Trying to compare Midnight in Austenland to its original, Austenland, is like attempting to formulate one of those tests you take in high school, the kind that ask you to compare apples and oranges. Midnight in Austenland is to Northanger Abbey as Austenland is to Pride and Prejudice. That is, they are very different books indeed.
Two years ago, after reading the original, I was firmly in the “make Austenland a film” camp. “This film needs to be a movie.” Apparently Stephenie Meyer (of Twilight fame) agreed as she’s now producing the book as a major motion picture starring Keri Russell. Her glowing review of Austenland appears on the back cover of this book and she’s one of the two people to whom this sequel is dedicated. When I heard that Shannon Hale was making a sequel, I rushed out as soon as possible and devoured this 277 p. book in about a day. I think you will too!
Charlotte Kinder was always “nice”, perhaps too nice for her own good. In fact, she was so nice that she missed all of the signs in her marriage that should have pointed to a big problem: the phone calls from hotels her husband wasn’t supposed to be staying at, the lingerie he “forgot” to give her (and in the wrong size), the late nights. When her husband James asked her to sign their financial accounts in both of their names (which she did, all except for her booming business), then divorced her, Charlotte was crushed.
With two teens, Lu and Beckett, and a broken heart, Charlotte turns to a childhood goal, read Jane Austen, to regain some sense of dignity and finds herself longing for the manners and morals of the period, a time when your husband doesn’t schtoop a woman named ‘Justice’ and marry her, then expect the kids to call her ‘mom’. What Charlotte needed was a vacation. Pembrook Park was waiting with a cast of outrageous characters!
There is Mrs. Wattlesbrook, the proprietor, who is a stickler for period-appropriate manners, dinners (including odd foods) and dress, and her drunk husband (formerly Sir John). Also making a return is Colonel Andrews, the outrageous flirt (and is he? isn’t he?), courting again for the umpteenth time, Miss Elizabeth Charming, the big bosomed beauty whose personality fills the room as much as her figure.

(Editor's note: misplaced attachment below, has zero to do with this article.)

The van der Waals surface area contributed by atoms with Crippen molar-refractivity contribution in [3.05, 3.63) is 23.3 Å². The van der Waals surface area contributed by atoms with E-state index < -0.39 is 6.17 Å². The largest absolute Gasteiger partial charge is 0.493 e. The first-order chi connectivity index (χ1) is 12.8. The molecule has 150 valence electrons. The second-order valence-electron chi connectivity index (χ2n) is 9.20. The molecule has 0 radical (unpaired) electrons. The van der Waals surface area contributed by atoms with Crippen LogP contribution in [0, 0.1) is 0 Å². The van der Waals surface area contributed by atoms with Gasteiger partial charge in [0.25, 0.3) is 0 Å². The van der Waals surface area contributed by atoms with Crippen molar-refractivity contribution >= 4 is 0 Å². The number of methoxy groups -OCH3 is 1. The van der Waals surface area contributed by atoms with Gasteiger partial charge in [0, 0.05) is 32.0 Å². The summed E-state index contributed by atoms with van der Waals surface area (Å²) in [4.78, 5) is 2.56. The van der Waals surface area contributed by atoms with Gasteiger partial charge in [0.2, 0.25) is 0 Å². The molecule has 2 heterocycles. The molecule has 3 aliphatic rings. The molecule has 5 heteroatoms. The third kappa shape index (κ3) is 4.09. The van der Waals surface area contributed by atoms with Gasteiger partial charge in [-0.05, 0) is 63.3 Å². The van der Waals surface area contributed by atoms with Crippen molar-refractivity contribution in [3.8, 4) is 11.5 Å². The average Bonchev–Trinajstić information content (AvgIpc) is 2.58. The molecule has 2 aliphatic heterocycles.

New to the group are Miss Lydia Gardenside (in real life, pop star Alisha), and her caretaker, Miss Hatchet. Also, Mr. Mallery, a brooding hero worthy of Bronte’s novels, and Edmund Grey, a yummy combination of Edmund (from Mansfield Park) and Henry Tilney (from Northanger Abbey), who has been scripted to be Charlotte’s pretend brother but is still nice to look at.
Nice Charlotte, who has a propensity to internalize everything (that sounds familiar…) is a grown woman still afraid of the dark. So when she thinks she sees a real corpse during a parlor game in the dark, she turns detective and the novel switches from being a rom-com to a Gothic novel ala Northanger Abbey, and all the guests are suspect!
Can Charlotte overcome her inner critic and allow herself to experience love again, if only for two weeks? Is there or isn’t there a murder? Why is it that brooding heroes are so d*mn attractive and nice guys always unavailable?
1) There is a much-smaller cast of characters this time around and notably, Henry Nobley and Jane Hayes are absent, along with much of the original houseguests.
2) Pembrook Park is all that is left of the multi-theme park ‘Austenland’ as the other locations have been sold, rented, etc. The house feels like it’s lost something of the glamour and allure that existed in the first book. It’s a much-darker story but that goes hand in hand with it having something of a Gothic flair.
3) The style of writing is very different (in my opinion) from the first book. At this point, I need to go into a bit of narrative theory.
When discussing plot, there are a couple of terms you should know:
There is the fabula, the chronological events of a story, and
the discourse, how those events are laid out in the novel (Thanks Eric L.).
Typically, the discourse of a book is not necessarily the same as the fabula. In this book, even though events all take place in modern-day (and period roleplay), the narrative jumps in time between the present, and the past, specifically, Charlotte’s past. As a writing style, I think I understand its purpose — to beg the reader to push through the backstory in order to get back to the present tale. The problem is, as a reader, it’s incredibly distracting and at times I found myself wishing I could just skip those moments, but if you do, you end up missing some great humorous bits.